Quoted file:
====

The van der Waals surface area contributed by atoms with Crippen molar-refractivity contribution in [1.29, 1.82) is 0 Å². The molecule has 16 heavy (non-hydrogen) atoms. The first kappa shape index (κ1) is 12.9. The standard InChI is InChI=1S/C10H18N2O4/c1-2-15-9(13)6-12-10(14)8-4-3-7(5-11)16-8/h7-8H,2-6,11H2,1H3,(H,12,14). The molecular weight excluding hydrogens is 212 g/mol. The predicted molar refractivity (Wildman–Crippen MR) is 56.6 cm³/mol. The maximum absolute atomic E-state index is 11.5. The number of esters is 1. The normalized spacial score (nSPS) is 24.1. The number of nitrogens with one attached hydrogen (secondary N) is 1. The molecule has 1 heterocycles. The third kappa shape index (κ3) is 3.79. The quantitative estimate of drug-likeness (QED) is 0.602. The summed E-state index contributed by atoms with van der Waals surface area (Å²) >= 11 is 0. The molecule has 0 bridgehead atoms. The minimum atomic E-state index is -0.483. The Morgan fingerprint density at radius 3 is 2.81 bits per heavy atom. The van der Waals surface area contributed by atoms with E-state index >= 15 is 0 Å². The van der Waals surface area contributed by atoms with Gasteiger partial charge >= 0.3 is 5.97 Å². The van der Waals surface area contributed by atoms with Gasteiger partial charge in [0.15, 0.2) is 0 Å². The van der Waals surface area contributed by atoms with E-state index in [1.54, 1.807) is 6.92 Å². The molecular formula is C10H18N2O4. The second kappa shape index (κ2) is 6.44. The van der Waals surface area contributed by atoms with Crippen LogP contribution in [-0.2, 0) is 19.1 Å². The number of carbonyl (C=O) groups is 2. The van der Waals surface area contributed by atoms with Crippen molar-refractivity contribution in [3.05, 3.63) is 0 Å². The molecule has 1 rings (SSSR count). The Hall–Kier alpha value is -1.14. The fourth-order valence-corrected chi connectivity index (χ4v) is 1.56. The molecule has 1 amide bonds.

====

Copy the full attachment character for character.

The van der Waals surface area contributed by atoms with Crippen molar-refractivity contribution in [1.29, 1.82) is 0 Å². The molecule has 16 heavy (non-hydrogen) atoms. The first kappa shape index (κ1) is 12.9. The standard InChI is InChI=1S/C10H18N2O4/c1-2-15-9(13)6-12-10(14)8-4-3-7(5-11)16-8/h7-8H,2-6,11H2,1H3,(H,12,14). The molecular weight excluding hydrogens is 212 g/mol. The predicted molar refractivity (Wildman–Crippen MR) is 56.6 cm³/mol. The maximum absolute atomic E-state index is 11.5. The number of esters is 1. The normalized spacial score (nSPS) is 24.1. The number of nitrogens with one attached hydrogen (secondary N) is 1. The molecule has 1 heterocycles. The third kappa shape index (κ3) is 3.79. The quantitative estimate of drug-likeness (QED) is 0.602. The summed E-state index contributed by atoms with van der Waals surface area (Å²) >= 11 is 0. The molecule has 0 bridgehead atoms. The minimum atomic E-state index is -0.483. The Morgan fingerprint density at radius 3 is 2.81 bits per heavy atom. The van der Waals surface area contributed by atoms with E-state index >= 15 is 0 Å². The van der Waals surface area contributed by atoms with Gasteiger partial charge >= 0.3 is 5.97 Å². The van der Waals surface area contributed by atoms with Gasteiger partial charge in [0.15, 0.2) is 0 Å². The van der Waals surface area contributed by atoms with E-state index in [1.54, 1.807) is 6.92 Å². The molecular formula is C10H18N2O4. The second kappa shape index (κ2) is 6.44. The van der Waals surface area contributed by atoms with Crippen LogP contribution in [-0.2, 0) is 19.1 Å². The number of carbonyl (C=O) groups is 2. The van der Waals surface area contributed by atoms with Crippen molar-refractivity contribution in [3.05, 3.63) is 0 Å². The molecule has 1 rings (SSSR count). The Hall–Kier alpha value is -1.14. The fourth-order valence-corrected chi connectivity index (χ4v) is 1.56. The molecule has 1 amide bonds.